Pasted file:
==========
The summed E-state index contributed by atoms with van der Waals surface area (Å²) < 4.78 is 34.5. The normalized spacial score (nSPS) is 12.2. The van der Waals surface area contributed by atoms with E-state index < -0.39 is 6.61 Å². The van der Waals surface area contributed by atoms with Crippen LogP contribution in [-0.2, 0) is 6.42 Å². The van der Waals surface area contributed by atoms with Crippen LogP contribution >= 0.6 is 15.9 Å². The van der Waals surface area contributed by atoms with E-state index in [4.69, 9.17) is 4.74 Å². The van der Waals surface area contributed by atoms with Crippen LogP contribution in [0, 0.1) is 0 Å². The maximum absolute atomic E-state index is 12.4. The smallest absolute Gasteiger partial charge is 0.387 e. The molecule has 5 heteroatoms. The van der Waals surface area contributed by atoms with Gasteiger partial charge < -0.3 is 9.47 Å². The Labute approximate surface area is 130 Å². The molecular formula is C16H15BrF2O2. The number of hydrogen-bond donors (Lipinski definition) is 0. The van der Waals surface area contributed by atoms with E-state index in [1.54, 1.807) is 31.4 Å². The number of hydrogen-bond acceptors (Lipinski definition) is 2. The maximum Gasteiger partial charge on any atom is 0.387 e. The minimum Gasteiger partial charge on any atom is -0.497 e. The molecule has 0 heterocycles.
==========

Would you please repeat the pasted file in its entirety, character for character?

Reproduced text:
The summed E-state index contributed by atoms with van der Waals surface area (Å²) < 4.78 is 34.5. The normalized spacial score (nSPS) is 12.2. The van der Waals surface area contributed by atoms with E-state index < -0.39 is 6.61 Å². The van der Waals surface area contributed by atoms with Crippen LogP contribution in [-0.2, 0) is 6.42 Å². The van der Waals surface area contributed by atoms with Crippen LogP contribution >= 0.6 is 15.9 Å². The van der Waals surface area contributed by atoms with E-state index in [4.69, 9.17) is 4.74 Å². The van der Waals surface area contributed by atoms with Crippen LogP contribution in [0, 0.1) is 0 Å². The maximum absolute atomic E-state index is 12.4. The smallest absolute Gasteiger partial charge is 0.387 e. The molecule has 5 heteroatoms. The van der Waals surface area contributed by atoms with Gasteiger partial charge < -0.3 is 9.47 Å². The Labute approximate surface area is 130 Å². The molecular formula is C16H15BrF2O2. The number of hydrogen-bond donors (Lipinski definition) is 0. The van der Waals surface area contributed by atoms with E-state index in [1.54, 1.807) is 31.4 Å². The number of hydrogen-bond acceptors (Lipinski definition) is 2. The maximum Gasteiger partial charge on any atom is 0.387 e. The minimum Gasteiger partial charge on any atom is -0.497 e. The molecule has 0 heterocycles.